By Scott Tibbs, December 01, 2005
This was in today's paper in response to my letter.
The Red Cross policy to not accept blood from homosexual men is not "irrational" nor is it "homophobic. It is a recognition of the statistical reality that homosexual men are more likely to contract AIDS than others. Hatred for or bias against homosexual men is not behind the policy. The reason for the policy is to avoid unnecessary risks for people taking blood.
Whatever effects the Red Cross policy has on the culture is secondary to the question of whether or not the policy is a necessary avoidance of risk. In any case, supporters of homosexual rights can "educate" the public on their views as to whether or not AIDS is a "gay disease".
Furthermore, to tie the Red Cross policy to protests from the Westboro Baptist Church and the Old Paths Baptist Church is asinine: those who truly hate homosexuals will hate regardless of what the Red Cross does. In fact, if the Red Cross were to reverse this policy, Fred Phelps would probably set up a web site with the domain www.GodHatesTheRedCross.com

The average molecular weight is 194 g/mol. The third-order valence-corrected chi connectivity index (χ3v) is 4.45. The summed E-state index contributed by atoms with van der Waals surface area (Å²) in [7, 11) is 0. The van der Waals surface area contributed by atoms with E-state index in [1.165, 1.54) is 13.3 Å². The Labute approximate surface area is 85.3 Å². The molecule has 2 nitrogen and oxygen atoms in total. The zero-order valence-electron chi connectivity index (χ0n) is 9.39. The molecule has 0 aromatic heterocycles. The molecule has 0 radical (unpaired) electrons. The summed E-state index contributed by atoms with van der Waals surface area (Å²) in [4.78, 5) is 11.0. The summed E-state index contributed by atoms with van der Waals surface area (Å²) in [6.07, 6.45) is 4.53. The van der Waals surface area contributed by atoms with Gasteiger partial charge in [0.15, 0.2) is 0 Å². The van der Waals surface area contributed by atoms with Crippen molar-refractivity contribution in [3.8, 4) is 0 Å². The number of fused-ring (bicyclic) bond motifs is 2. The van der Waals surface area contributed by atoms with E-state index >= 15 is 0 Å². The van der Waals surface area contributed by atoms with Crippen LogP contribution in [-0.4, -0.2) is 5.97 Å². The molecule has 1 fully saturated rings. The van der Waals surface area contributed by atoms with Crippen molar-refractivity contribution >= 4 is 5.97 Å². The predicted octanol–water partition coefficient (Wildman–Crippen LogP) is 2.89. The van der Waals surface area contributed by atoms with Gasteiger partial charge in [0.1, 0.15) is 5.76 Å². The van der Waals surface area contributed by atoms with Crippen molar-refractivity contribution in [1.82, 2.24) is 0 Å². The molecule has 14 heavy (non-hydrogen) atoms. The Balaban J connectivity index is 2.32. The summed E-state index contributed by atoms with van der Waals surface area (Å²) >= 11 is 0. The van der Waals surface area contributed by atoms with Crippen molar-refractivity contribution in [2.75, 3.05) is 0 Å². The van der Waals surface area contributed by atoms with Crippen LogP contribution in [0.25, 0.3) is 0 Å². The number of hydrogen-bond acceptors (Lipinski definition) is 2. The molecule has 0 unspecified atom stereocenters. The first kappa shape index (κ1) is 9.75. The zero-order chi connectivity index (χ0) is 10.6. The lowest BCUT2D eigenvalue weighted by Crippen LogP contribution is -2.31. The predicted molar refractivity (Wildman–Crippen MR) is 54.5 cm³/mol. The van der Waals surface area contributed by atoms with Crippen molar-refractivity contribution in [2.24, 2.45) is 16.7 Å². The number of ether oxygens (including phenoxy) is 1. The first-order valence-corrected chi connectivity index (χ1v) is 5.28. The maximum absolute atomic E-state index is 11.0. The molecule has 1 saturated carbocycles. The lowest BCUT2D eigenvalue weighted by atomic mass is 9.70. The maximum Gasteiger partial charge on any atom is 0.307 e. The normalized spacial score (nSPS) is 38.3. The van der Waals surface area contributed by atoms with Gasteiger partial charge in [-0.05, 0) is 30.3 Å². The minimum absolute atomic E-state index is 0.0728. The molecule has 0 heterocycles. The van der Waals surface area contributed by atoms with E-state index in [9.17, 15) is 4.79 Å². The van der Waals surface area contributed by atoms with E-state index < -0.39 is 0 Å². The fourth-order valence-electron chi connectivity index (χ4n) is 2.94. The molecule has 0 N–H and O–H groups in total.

As I understand it, HIV screenings of donated blood do not "almost make this a moot point", since the test screens for anti-HIV antibodies, not the virus itself. The virus could be present and go undetected by this test, allowing infected blood to go to a patient.
Yes, it is possible that an specific homosexual man would have a safer lifestyle than a specific heterosexual man. That, however, does not erase the fact that homosexual men are overall statistically more likely to be carrying HIV than heterosexual men. There are exceptions to every "rule", but exceptions do not make the "rule" invalid for all times and circumstances.
The first paragraph of Lewis's letter is very informative. Tolerance is quite different than acceptance, but Lewis's use of the second word proves that "out of the abundance of the heart the mouth speaketh." (Matthew 12:34) The opposition to the Red Cross policy is about forcing acceptance of homosexuality, rather than tolerance of homosexuals.
Finally, whatever feelings of persecution Lewis might feel, my original statement stands. It is not about you! Donating blood is a selfless act, a giving of your body and time to save the life of someone that in most cases you do not even know. Donating blood is for helping those in need of transfusions due to injury, surgery or other problems. The focus of this debate is, and must be, about the people getting the blood. If those people did not need blood, there would be no need to donate in the first place.
This is not the place for political protests. People like Lewis (and Lehman before him) display a particularly revolting level of selfishness, a selfishness that toys with the lives of people in need and places Leftist politics above people's health.